The story is set in 1864 among the British upper crust, and it makes the most of both the period setting and Victorian attitudes toward women. In fact, it leans way too hard on those attitudes, presenting Lizzie as a smart, independent woman who spends so much time fuming at her sexist contemporaries that it takes away from the story at hand.
This is a shame, because the murder itself is fairly interesting: A man is found in a locked room, dead of a gunshot wound to the head. The signs point to suicide—he was recently jilted by a lover and has been noticeably depressed; he dresses oddly, in imitation of a suicidal character in a German novel; and, of course, the room where he is found is locked from the inside, with no other means of entrance or exit.
Lizzie is a writer of mystery stories for the popular press (under a pseudonym), but she is also a society lady, and when the gunshot rings out, she is having tea with the deceased’s sister and some friends. She rushes to the scene and proceeds to, depending on how you look at it, investigate or corrupt the evidence. She quickly concludes that the apparent suicide is a setup.
The police who respond to the scene, however, dismiss her observations as the ravings of an overwrought female. How to convince them? Lizzie may be ahead of her time, but her time (and the genre) demands that she have a male help her out. Preferably a hot male.
Enter Edwin, an orphan taken in by Lizzie’s father who grew up to be a famous barrister (lawyer) and then threw it all over to become Lizzie’s personal steward—thus ensuring that he will always be close to her but that he can never marry her, because of the difference in their stations. It’s an odd little plot twist, the sort of thing that makes sense for a writer setting up a story but doesn’t really mirror what real people would do. The improbability of that aside, Edwin is actually a pretty good confederate for Lizzie, as he genuinely likes her and with his barrister’s mind, he can think his way through a puzzle mystery just as quickly as she can.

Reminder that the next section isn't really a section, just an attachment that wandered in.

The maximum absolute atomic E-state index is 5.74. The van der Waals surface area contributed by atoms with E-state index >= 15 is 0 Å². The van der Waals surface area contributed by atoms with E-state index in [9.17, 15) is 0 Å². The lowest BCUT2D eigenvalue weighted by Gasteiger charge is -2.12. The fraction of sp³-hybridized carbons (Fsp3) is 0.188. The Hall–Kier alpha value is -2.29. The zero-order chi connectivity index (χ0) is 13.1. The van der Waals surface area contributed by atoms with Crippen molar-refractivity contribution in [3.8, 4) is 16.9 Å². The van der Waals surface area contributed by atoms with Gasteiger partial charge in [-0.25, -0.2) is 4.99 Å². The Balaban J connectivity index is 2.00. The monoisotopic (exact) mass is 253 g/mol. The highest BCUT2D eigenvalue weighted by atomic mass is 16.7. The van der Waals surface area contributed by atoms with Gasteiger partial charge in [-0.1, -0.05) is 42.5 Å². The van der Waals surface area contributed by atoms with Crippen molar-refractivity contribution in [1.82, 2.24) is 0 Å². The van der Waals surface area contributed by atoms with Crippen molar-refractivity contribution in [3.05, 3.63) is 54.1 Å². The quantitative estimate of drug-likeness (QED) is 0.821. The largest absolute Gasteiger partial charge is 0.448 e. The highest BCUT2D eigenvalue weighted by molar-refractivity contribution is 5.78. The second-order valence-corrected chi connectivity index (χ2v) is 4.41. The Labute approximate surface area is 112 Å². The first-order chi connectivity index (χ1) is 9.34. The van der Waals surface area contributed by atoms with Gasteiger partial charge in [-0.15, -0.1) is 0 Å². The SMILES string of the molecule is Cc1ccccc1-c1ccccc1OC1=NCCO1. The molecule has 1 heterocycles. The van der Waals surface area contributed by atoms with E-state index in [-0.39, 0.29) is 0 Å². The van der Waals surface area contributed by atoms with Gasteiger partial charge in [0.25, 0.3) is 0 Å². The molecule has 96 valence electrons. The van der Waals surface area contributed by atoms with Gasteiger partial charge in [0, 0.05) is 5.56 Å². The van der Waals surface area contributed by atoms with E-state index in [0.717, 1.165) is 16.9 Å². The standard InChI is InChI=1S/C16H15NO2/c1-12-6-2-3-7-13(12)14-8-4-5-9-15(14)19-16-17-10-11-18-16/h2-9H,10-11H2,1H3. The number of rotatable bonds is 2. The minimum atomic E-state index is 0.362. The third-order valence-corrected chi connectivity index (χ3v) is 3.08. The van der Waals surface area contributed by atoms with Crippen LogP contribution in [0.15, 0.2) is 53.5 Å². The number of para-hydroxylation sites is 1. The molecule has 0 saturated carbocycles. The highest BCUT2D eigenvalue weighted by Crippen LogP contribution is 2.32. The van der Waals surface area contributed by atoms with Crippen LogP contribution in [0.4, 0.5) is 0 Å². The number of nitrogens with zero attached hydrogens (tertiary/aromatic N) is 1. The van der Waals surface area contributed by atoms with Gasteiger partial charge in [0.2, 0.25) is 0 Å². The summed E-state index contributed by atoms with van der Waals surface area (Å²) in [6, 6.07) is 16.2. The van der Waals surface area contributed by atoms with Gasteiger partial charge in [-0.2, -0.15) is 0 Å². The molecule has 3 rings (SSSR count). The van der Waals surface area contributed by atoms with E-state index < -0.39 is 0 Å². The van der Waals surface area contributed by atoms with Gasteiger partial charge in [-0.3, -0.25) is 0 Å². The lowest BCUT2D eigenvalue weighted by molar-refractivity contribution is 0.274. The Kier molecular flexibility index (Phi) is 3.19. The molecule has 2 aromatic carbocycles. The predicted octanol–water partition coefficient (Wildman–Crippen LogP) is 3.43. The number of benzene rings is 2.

So when the inspector from Scotland Yard, who looks like he is about 14, comes round to hear what Lizzie has to say (and berate her for messing with the crime scene), Edwin and Lizzie are ready for him, and it’s all solved and each element explained in the finest mystery-novel fashion.
The art for this story is clean and hard-edged, a style that will look familiar to readers of manhwa (Korean comics), and artist Ki-ha Lee does a nice job with the period settings and especially the elaborate gowns of the female characters. But the story is simply too spazzy, and the characters are constantly in some high emotional state, either blushing or glowering, which detracts from what is really a nice story.
These flaws may be magnified by the fact that this is a first volume, so it necessarily includes a lot of setup. Yes, Victorian society minimized women, and yes, Lizzie is a smart girl who isn’t going to put up with that, but the stories have to get beyond that in order to reach their full potential. It would be nice to see this series evolve into a good mystery series, rather than stay on the shallow level of the spunky girl who rebels at the society she lives in.
In addition to print publication, the book is being serialized online.